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Psychological Effects of an HPV Diagnosis - An Editorial

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Human papillomavirus (HPV) related image Photo: Getty Images

Being informed of any medical condition can be a traumatic event for even the most medically knowledgeable patient. Obviously, some conditions carry more long-term psychological effects than others, especially those which are considered incurable.

HPV (human papillomavirus) is the most common sexually transmitted disease affecting eighty percent of sexually active individuals by the time they reach age fifty. While the majority of HPV infections can regress as a result of the body’s immune system, the virus always remains in the body in a dormant state and can become active again in the future. This can occur weeks, months and even years later, usually with no symptoms to warn the patient.

As a result of society’s lack of education regarding HPV, patients often suffer not only the physical ramifications, which can range from mild dysphasia (abnormal cell changes) to severe dysplasia and cancer, but the psychological damage can be long lasting, and in many cases stem from a lack of education by the patient’s physician.

As a patient advocate, I have spoken with hundreds of individuals diagnosed with HPV. The vast number of those with whom I have interacted with regarding their HPV have received little if any information beyond being told they have it. For those who do receive information, it is often insufficient and does not permit the patient to make informed decisions regarding their future health.

Many medical organizations have stated the need for patient counseling, however this is often not the case. Some doctors believe this will result in patient hysteria when actually the opposite is true.

In this age of the Internet, one of the first things the newly diagnosed patient does is research the Internet. While there are good sources of accurate information, unfortunately other sites can result in the very hysteria which the treating physicians are claiming to try to prevent.

What physicians need to understand is it is only normal for a patient to desire information regarding their diagnosis and if not provided by the doctor, the patient will search for the information elsewhere, often with disastrous results.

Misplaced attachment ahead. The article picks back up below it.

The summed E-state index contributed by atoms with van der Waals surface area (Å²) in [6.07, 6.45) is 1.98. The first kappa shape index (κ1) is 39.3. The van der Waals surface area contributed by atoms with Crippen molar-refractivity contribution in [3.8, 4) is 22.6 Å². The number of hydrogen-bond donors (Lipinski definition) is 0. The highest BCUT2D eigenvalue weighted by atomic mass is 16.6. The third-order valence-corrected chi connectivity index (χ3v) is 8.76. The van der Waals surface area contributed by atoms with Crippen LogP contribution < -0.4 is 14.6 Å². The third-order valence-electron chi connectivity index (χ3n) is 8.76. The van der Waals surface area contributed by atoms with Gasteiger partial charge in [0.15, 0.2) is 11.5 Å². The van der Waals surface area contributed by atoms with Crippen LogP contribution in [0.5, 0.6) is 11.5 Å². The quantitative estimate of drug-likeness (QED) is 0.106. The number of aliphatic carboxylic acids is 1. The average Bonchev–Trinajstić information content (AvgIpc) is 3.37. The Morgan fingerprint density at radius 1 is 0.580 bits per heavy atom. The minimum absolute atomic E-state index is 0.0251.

Many patients have told me that they learned of their diagnosis via a letter or a phone call simply advising them that they have HPV but without any education and/or counseling provided to them.

Given the fact that HPV is a highly contagious virus, patients need to be informed without judgment that this is an STI and that they should inform their partner(s) of their diagnosis. They should also be informed of the usual regression of an active infection, but also of the potential for a persistent infection which, if untreated, can develop into invasive cancer.

Physicians, and nurses who are often given the responsibility for educating patients, need to understand the importance of counseling and of providing the patient with written information including accurate resources which can provide the patient with a means to further understanding this virus in an effort to avert the hysteria.

Nack, Adina. “Damaged Goods?: Women Living With Incurable Sexually Transmitted Diseases”, Temple University Press, Philadelphia, 2008,

Reviewed August 1, 2011
by Michele Blackberg R.N.
Edited by Shannon Koehle

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We value and respect our HERWriters' experiences, but everyone is different. Many of our writers are speaking from personal experience, and what's worked for them may not work for you. Their articles are not a substitute for medical advice, although we hope you can gain knowledge from their insight.

Human papillomavirus (HPV)

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